By: CHRIS GRAEME
PORTUGAL COULD be one of the countries worst affected by climatic change and biodiversity loss, warned the Portuguese environmental association Quercus.
Quercus said that Portugal could become increasingly vulnerable to droughts in the summer, floods and persistent rain storms in the winter, desertification in the Alentejo and Algarve regions and widespread forest fires.
On International Biodiversity Day (May 22), Quercus said that Portugal and the Iberian Peninsula was losing flora and fauna at a rate never before seen in the history of the planet since the dinosaurs became extinct 65 million years ago.
It blamed a rise in world temperatures caused by green house gas emissions, increased pollution and smog from cars and industry, leading to a loss in habitats, invasion of creatures and plants that do not belong to the Iberian ecosystem, and man’s destruction of natural habitats through construction.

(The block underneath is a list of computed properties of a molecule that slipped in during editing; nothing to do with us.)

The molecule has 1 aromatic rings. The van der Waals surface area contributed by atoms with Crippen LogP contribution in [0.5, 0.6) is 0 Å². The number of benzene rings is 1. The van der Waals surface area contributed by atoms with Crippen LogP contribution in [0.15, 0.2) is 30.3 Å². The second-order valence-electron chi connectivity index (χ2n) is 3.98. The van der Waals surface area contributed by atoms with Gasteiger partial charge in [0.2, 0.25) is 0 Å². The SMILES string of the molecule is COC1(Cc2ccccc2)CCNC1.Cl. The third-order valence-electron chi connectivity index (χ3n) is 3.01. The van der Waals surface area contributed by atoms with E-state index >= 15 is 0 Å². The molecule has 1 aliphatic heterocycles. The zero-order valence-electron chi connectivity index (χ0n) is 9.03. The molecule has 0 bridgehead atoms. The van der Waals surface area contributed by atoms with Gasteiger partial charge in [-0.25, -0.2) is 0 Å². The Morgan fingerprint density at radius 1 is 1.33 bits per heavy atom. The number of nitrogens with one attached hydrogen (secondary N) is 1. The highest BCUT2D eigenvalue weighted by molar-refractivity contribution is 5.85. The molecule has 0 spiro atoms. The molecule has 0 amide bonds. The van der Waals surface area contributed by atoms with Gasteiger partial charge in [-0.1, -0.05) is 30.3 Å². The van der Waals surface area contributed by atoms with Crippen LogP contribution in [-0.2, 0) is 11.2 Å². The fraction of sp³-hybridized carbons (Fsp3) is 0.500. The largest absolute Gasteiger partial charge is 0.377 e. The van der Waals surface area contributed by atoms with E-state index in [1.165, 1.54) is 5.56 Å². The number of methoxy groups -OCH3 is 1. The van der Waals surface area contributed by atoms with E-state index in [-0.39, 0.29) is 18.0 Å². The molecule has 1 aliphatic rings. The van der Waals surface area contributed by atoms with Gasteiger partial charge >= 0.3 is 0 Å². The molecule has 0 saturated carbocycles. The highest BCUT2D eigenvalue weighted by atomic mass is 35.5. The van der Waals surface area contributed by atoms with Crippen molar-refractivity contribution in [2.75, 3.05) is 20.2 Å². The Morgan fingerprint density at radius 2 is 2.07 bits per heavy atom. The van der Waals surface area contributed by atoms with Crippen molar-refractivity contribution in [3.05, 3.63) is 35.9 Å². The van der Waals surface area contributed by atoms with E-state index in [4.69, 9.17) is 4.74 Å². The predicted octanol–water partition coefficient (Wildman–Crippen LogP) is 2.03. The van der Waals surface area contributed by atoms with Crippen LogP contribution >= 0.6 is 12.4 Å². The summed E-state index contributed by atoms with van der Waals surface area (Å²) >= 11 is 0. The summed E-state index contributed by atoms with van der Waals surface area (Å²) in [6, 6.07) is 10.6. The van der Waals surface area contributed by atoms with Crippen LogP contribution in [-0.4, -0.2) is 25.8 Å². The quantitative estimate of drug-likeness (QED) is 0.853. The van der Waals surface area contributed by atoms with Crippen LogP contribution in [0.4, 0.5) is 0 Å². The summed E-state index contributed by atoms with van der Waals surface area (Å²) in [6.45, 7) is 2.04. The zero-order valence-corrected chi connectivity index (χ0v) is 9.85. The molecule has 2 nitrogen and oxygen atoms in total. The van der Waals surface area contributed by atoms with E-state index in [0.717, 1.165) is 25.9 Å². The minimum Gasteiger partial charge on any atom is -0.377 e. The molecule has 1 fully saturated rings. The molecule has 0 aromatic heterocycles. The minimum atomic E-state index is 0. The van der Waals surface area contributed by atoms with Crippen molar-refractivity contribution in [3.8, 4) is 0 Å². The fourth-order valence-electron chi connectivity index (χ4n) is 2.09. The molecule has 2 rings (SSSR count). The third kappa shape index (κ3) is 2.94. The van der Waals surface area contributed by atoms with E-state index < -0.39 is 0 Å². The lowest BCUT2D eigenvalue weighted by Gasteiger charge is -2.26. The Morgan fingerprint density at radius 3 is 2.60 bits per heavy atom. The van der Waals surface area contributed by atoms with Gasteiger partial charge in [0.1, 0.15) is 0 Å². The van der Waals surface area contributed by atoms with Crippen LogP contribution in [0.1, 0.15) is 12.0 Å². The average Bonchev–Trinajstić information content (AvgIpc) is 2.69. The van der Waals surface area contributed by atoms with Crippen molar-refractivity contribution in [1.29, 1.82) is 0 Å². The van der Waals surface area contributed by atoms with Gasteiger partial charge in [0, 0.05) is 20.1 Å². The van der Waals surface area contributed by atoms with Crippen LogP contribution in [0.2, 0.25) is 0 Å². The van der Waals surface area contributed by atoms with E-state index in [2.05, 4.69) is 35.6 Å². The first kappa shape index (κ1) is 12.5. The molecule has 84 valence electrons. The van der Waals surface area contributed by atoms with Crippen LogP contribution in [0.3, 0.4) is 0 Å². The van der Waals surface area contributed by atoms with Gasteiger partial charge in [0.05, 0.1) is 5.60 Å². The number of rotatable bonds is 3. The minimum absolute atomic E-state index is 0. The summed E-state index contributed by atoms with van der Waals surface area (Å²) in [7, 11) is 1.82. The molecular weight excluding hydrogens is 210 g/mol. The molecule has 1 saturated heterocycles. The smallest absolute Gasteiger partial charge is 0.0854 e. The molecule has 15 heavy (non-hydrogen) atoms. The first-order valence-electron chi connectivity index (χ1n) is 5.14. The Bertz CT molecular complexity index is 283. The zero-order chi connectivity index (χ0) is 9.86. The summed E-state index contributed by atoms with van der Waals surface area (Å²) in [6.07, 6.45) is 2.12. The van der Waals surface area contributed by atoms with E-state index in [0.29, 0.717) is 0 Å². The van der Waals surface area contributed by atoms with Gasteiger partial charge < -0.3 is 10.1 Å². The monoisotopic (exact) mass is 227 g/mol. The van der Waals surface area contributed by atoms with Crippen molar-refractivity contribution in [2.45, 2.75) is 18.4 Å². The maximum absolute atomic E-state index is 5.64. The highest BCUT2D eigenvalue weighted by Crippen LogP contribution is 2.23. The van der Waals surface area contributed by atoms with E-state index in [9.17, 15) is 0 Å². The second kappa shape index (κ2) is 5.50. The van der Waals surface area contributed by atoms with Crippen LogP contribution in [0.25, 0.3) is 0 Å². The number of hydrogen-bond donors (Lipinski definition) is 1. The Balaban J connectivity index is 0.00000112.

The Iberian ecosystem is among those most vulnerable in the world because of a rise in temperatures between two and five degrees Celsius. Equally worrying for Portugal is the reduction in annual rainfall levels with its impact on hydroelectric power stations reliant on water to generate power.
In Europe, a rise in sea levels could reach as much as 20 to 50 per cent over the average from the melting of glaciers, mountain snow and polar caps caused by global warming, with devastating long-term consequences for coastal cities such as Lisbon.
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